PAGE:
Wednesday, April 29, 2009

How should I grow Creeping Phlox in a container?

If I plant Phlox in a container, should I take them in for the winter,and if so, do I bring them back out in early spring and should I keep watering them as they are inside? Do I cut them back when I take them inside? And if I should just go ahead and leave them outside, do I cut them back while leaving them outside? Do they grow back after cutting them down? OR, should I just leave them as is and do their own thing like when you grow them in the ground?

How should I grow Creeping Phlox in a container?
Most varieties of phlox are hardy perennial to zone 4. You should plant them directly in the ground to ensure the kind of strong roots they need to come back year after year, rather than confining them in pots. You can cut them back in the fall if you wish, but its not necessary. I don't usually cut mine back, and they "resurrect" just fine in the spring. And I live in Zone 5 - which is likely your Zone as well in southern Iowa.
Reply:Pretty thorough question there :)

The first thing is, where do you live? What hardiness zone? Trying to grow perennials in pots is not the best idea for most people.... we just don't do it and expect them to come back. However, growers do maybe we can too.

So let's break down the question:

1) Take them in for the winter? ...I'm thinking it would be best to find a way to keep them around 20-30oF I believe growers either pile soil or mulch around the pots and expect to lose some, but most should live. If you sunk the pot into the soil (or transplanted to some kind of standard black plastic pot and did this) and then mulched after the ground has frozen (assuming you are in a very cold area) that should least it is worth a shot. I know here in MN some people actually dig up half of the rootball of a rose bush, tip the plant on its side (hinged by the rootball half still in the soil) and then cover the whole thing with soil to protect the tender bud union area).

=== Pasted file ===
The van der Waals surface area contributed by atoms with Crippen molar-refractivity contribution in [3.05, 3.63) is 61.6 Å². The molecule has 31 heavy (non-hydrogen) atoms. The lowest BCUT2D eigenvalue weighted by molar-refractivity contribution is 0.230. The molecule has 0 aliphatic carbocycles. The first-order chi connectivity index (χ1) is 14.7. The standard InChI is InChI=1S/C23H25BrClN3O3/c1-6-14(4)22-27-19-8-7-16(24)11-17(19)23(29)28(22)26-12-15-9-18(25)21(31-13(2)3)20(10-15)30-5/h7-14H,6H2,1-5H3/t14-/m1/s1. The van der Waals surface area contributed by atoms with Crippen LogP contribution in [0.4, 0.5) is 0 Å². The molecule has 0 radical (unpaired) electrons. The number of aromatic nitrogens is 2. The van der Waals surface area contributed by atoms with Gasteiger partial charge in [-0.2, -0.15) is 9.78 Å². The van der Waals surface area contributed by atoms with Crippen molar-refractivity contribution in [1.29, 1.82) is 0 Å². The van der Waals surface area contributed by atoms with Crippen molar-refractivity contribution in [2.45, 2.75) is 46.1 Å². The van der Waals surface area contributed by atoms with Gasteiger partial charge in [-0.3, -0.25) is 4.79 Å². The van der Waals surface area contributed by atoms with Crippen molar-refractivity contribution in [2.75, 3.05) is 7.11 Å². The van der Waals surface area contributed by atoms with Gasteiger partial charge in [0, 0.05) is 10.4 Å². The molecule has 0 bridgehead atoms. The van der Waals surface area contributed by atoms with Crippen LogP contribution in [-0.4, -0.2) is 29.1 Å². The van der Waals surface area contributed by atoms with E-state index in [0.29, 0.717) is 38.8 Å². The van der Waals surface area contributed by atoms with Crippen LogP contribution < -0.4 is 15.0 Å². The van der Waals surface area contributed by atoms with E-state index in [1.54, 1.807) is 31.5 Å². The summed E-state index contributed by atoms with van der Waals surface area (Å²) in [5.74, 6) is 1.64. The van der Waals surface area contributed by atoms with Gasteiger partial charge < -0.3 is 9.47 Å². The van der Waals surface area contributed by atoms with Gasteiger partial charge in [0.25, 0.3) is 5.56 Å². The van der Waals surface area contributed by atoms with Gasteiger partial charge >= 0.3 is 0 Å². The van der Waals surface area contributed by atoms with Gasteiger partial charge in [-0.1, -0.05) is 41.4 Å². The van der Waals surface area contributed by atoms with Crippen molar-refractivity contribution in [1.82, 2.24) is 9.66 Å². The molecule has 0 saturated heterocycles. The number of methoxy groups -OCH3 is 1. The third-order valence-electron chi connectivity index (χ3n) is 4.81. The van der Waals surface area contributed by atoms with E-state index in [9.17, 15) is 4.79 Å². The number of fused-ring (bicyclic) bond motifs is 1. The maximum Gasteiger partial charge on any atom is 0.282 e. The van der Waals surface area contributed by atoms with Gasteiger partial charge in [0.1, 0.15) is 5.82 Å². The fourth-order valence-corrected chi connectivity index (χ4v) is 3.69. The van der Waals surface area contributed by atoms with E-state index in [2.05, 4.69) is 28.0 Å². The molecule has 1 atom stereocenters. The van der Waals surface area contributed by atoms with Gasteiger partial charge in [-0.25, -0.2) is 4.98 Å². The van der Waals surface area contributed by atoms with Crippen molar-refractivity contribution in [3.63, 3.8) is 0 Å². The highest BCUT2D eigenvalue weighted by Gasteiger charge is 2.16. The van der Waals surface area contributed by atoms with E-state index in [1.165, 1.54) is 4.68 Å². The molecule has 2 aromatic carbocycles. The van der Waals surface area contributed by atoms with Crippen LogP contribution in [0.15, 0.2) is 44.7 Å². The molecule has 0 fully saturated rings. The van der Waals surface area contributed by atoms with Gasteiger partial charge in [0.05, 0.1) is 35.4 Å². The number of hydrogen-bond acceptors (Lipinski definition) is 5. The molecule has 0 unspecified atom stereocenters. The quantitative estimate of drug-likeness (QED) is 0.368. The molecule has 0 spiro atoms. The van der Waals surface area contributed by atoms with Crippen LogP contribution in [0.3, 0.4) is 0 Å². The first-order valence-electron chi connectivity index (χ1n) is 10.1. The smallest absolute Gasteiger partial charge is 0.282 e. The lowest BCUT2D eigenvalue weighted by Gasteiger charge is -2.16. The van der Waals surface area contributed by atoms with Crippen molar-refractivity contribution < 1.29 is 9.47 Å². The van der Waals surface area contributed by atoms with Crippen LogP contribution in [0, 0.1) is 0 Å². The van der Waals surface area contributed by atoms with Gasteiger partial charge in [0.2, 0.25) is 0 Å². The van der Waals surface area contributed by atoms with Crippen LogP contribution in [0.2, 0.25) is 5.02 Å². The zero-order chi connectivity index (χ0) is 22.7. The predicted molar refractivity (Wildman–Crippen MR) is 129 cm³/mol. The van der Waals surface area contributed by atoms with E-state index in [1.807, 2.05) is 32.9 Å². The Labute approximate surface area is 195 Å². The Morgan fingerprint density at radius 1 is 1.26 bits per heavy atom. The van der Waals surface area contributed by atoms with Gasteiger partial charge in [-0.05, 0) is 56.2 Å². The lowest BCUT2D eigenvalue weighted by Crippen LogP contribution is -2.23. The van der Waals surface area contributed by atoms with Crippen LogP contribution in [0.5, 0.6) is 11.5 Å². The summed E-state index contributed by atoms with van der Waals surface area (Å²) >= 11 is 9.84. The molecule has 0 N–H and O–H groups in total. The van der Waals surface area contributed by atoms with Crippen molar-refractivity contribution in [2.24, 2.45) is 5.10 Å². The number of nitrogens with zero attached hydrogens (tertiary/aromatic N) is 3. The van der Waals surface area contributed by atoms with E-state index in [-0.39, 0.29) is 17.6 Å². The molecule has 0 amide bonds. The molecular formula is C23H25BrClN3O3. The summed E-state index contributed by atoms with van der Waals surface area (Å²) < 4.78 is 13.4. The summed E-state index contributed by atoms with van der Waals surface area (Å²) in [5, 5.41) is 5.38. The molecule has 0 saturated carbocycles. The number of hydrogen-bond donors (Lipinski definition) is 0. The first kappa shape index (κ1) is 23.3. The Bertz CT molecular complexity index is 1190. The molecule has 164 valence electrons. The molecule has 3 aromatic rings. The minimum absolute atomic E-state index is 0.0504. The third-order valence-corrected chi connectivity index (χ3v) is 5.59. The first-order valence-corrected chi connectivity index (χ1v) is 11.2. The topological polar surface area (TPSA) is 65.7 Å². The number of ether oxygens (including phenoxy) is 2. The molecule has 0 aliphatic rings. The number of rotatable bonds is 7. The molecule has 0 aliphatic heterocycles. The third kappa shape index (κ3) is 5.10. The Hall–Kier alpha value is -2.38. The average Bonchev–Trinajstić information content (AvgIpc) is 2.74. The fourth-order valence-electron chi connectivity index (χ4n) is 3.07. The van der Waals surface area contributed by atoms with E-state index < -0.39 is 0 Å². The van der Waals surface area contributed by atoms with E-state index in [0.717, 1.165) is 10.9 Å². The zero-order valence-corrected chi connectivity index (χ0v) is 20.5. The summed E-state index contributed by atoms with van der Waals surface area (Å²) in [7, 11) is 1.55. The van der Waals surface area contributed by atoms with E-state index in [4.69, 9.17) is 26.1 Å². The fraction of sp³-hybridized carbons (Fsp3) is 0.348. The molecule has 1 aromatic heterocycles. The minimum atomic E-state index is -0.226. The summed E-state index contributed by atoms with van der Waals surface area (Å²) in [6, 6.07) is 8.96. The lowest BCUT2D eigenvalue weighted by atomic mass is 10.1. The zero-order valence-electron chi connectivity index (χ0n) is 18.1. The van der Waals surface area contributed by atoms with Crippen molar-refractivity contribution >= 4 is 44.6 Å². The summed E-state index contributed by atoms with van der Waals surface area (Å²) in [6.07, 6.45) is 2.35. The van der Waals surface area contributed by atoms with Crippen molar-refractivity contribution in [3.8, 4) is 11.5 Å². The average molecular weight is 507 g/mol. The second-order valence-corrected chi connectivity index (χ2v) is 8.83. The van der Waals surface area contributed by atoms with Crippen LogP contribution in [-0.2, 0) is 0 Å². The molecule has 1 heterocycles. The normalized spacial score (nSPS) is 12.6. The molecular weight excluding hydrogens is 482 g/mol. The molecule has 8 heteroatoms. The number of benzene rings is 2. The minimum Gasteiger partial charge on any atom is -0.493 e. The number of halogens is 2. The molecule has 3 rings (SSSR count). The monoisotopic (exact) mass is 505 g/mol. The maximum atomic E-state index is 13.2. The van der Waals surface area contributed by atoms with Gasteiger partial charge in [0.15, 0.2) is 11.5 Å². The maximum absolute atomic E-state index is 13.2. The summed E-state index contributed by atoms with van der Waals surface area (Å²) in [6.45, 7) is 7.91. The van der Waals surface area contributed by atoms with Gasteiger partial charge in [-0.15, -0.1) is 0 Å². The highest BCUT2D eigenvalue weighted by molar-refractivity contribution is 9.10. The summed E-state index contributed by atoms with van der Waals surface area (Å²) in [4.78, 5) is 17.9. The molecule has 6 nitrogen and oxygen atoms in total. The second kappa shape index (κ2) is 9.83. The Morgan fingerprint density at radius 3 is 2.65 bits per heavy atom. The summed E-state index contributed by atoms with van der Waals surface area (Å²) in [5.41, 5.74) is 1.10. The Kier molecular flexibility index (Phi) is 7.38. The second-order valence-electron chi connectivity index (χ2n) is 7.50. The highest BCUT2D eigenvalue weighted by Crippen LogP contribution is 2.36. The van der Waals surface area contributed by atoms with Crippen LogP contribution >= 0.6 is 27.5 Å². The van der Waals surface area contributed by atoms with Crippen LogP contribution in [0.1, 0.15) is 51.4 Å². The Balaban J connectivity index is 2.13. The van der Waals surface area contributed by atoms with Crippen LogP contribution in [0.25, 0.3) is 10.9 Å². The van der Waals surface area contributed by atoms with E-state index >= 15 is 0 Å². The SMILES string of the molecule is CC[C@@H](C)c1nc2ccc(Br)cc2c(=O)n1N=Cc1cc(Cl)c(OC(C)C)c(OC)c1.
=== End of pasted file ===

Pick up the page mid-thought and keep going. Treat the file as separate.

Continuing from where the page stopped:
2) SO, the goal is to let the plant go dormant outside...I think that is best

3) Do I cut them back? I would cut them back before "winterizing" them at the end of the season...also, though, you can cut back Phlox subulata after blooming and it will bloom again.

4) If you just leave them alone and see if they make it like perennials planted in the ground they will likely die...unless they are kept somewhere that the temperature just happens to work out.
Reply:The seven varieties of phlox listed below are hardy through winter in most frigid climate zones (2, 3, and 4) and should come back in the spring if planted in the ground. If you're planting in containers, you're limiting their insulation and risking damage to the container itself if you leave it outside through freezing temperatures. What zone are you in? How many freezing days do you have each winter?

Phlox andicola - plains phlox

Phlox diffusa - spreading phlox

Phlox divaricata ssp. laphamii - sweet william

Phlox glaberrima ssp. interior - marsh phlox

Phlox longifolia - long-leaved phlox

Phlox pilosa - downy phlox

Phlox speciosa ssp. occidentalis - showy phlox
Reply:start with a large enough planter then put the planter near a wall and put a lattice or chicken wire behing it for the phlox to grow up and keep moist not really wet and shady while the plant is small then put it into partial shade and partial sun when it grows larger.

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